Amusing yet hugely thought-provoking, this book is likely to strike a chord with all readers. KANKANA BASU
T he author is a familiar name for readers across the country, having built up a reputation as a trusted columnist and counsellor over the years.
With a best-selling first book in his kitty, Vijay Nagaswami now returns with The Fifty-50 Marriage: Return to Intimacy, an ode to the great, big, crowded, confused (and often doomed) Indian marriage.
Drawing on the vast store of his case studies, Nagaswami puts the institution of marriage, in all its knotted glory, under the microscope and then proceeds to unravel the mess with care. The examination of each strand yields enlightening results besides revealing the astonishing fact that the end product of a marriage is not necessarily the sum of its parts.
In language that is lucid and chatty, Nagaswami lays bare the physical and psychological infrastructure that supports, or alternately shatters, a marriage. With seven chapters dedicated to it, toxicity in marriages is discussed in the minutest of details leaving no room for doubts in any mind.
The existence of the various sub-sections that fall under toxic marriages (angry, depressed, controlling, violent, neglected marriages among others) is a bit of an eye-opener for the naive reader who probably has been cruising along with the belief that marriages are made in heaven and associated merely with champagne and roses. Space is not an inanimate bit of distance as we know it to be but, as the author points out rather deftly, a throbbing entity that could be categorised into I-space, we-space or even (as it happens regrettably in many Indian marriages) no-space!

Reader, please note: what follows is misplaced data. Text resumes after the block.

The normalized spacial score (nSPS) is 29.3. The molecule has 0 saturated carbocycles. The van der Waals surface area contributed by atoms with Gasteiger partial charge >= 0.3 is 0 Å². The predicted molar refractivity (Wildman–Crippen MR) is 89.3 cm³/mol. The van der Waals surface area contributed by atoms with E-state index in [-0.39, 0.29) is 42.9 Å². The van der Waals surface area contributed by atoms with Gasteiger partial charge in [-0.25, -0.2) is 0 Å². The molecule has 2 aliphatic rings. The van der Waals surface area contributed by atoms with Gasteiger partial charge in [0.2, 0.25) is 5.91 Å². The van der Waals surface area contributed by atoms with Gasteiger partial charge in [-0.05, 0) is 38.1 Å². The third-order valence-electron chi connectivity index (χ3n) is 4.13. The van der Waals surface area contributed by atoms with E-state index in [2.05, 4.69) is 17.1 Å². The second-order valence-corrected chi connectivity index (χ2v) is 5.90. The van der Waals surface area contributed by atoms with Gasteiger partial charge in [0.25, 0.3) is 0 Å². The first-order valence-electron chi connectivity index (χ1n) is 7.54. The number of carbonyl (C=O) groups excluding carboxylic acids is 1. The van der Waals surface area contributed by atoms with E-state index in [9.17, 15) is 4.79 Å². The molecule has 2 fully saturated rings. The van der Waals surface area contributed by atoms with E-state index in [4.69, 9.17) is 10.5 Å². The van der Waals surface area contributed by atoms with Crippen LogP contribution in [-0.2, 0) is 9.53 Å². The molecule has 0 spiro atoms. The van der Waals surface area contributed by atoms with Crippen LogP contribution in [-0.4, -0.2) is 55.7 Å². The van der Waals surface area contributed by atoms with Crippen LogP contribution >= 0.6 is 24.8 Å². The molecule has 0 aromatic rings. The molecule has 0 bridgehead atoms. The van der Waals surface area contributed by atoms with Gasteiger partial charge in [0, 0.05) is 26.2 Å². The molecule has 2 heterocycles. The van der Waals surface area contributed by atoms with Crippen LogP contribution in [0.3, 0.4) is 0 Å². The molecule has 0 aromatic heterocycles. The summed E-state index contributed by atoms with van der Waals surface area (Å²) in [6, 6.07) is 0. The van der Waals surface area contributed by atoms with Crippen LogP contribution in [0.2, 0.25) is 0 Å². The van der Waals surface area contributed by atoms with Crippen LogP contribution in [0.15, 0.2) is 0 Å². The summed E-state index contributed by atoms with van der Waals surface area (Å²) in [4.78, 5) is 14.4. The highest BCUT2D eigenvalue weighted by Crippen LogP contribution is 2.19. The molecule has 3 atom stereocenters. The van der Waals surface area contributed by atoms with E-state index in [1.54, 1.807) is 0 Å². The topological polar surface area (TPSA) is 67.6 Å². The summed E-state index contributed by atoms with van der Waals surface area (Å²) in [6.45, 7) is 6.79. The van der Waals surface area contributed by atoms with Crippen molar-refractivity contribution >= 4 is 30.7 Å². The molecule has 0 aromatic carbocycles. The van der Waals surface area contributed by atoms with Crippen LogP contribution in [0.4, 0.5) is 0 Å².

A generous dose of humour is injected into the text, which has a racy unputdownable quality to it. An undue emphasis on the physical aspects of marriage might appear obsessional on the part of the author (making the puritan reader squirm) but all of it eventually emerges relevant and important in these times of quick love and even quicker separation. In citing real life cases of marital discord, Nagaswami cleverly juxtaposes contemporary mindsets over traditional ones, highlighting the disconcertingly swift changes happening in the family structure in recent times, giving clear pointers towards the strengths and weaknesses of both generations.
While traditional Indian marriages in the past saw the bulk of compromises falling into the bride's lot, the emergence of the new liberated woman has changed the equation radically. The thinking, educated and professionally qualified woman who is not shy to flaunt her sexuality or make clear her expectations from her partner has resulted in social and marital chaos and Nagaswami interprets this phenomenon with astute empathy. Though most couples find the first chunk of their marriages a major uphill job in establishing compatibility, Nagaswami urges them to make a second commitment in the later years to seal the relationship.
Indian marriages are notorious for being crowded and engulfing the entire troop of family and friends in its folds. The author cautions against partners spreading themselves too thin and doing their relationship a disservice in the process.
A brave man, he does not hesitate to challenge age-old norms regarding filial duties towards parents/elders and advises all self-effacing couples to give top priority to their own relationship. A section of the advice dished out might read mundane, repetitive and clichéd (especially to those in the habit of reading the Agony Aunt columns in the newspapers regularly) but the bulk of it makes sound sense.
For all those who are wondering what the Fifty-50 part of title is supposed to imply, the end of the book will answer the question very satisfactorily. With complete impartiality to genders, generations and social milieau, the author confidently and cheekily charts out a rather smart manual for marriage survival. It's immaterial whether the reader is much-married, just-married or about to be married; this amusing yet hugely thought-provoking read is likely to strike a chord with everyone between 19 and 90.